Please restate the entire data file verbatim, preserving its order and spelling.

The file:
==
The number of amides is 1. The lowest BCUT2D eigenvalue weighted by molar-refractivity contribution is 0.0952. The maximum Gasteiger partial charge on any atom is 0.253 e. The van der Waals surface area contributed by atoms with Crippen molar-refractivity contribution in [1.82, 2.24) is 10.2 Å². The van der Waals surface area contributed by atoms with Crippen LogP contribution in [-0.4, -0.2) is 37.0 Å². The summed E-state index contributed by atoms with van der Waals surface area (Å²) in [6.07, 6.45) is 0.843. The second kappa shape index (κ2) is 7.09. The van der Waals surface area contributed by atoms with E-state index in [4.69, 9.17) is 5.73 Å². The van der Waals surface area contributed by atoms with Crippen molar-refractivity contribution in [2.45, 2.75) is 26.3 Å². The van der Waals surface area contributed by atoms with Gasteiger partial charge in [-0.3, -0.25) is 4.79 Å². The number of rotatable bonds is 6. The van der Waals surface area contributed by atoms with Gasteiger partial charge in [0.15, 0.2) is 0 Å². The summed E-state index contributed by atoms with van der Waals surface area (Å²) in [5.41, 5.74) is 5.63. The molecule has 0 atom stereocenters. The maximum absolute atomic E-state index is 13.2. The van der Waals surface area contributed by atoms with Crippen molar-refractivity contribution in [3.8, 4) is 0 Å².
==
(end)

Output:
The number of amides is 1. The lowest BCUT2D eigenvalue weighted by molar-refractivity contribution is 0.0952. The maximum Gasteiger partial charge on any atom is 0.253 e. The van der Waals surface area contributed by atoms with Crippen molar-refractivity contribution in [1.82, 2.24) is 10.2 Å². The van der Waals surface area contributed by atoms with Crippen LogP contribution in [-0.4, -0.2) is 37.0 Å². The summed E-state index contributed by atoms with van der Waals surface area (Å²) in [6.07, 6.45) is 0.843. The second kappa shape index (κ2) is 7.09. The van der Waals surface area contributed by atoms with E-state index in [4.69, 9.17) is 5.73 Å². The van der Waals surface area contributed by atoms with Crippen molar-refractivity contribution in [2.45, 2.75) is 26.3 Å². The van der Waals surface area contributed by atoms with Gasteiger partial charge in [-0.3, -0.25) is 4.79 Å². The number of rotatable bonds is 6. The van der Waals surface area contributed by atoms with Gasteiger partial charge in [0.15, 0.2) is 0 Å². The summed E-state index contributed by atoms with van der Waals surface area (Å²) in [5.41, 5.74) is 5.63. The molecule has 0 atom stereocenters. The maximum absolute atomic E-state index is 13.2. The van der Waals surface area contributed by atoms with Crippen molar-refractivity contribution in [3.8, 4) is 0 Å².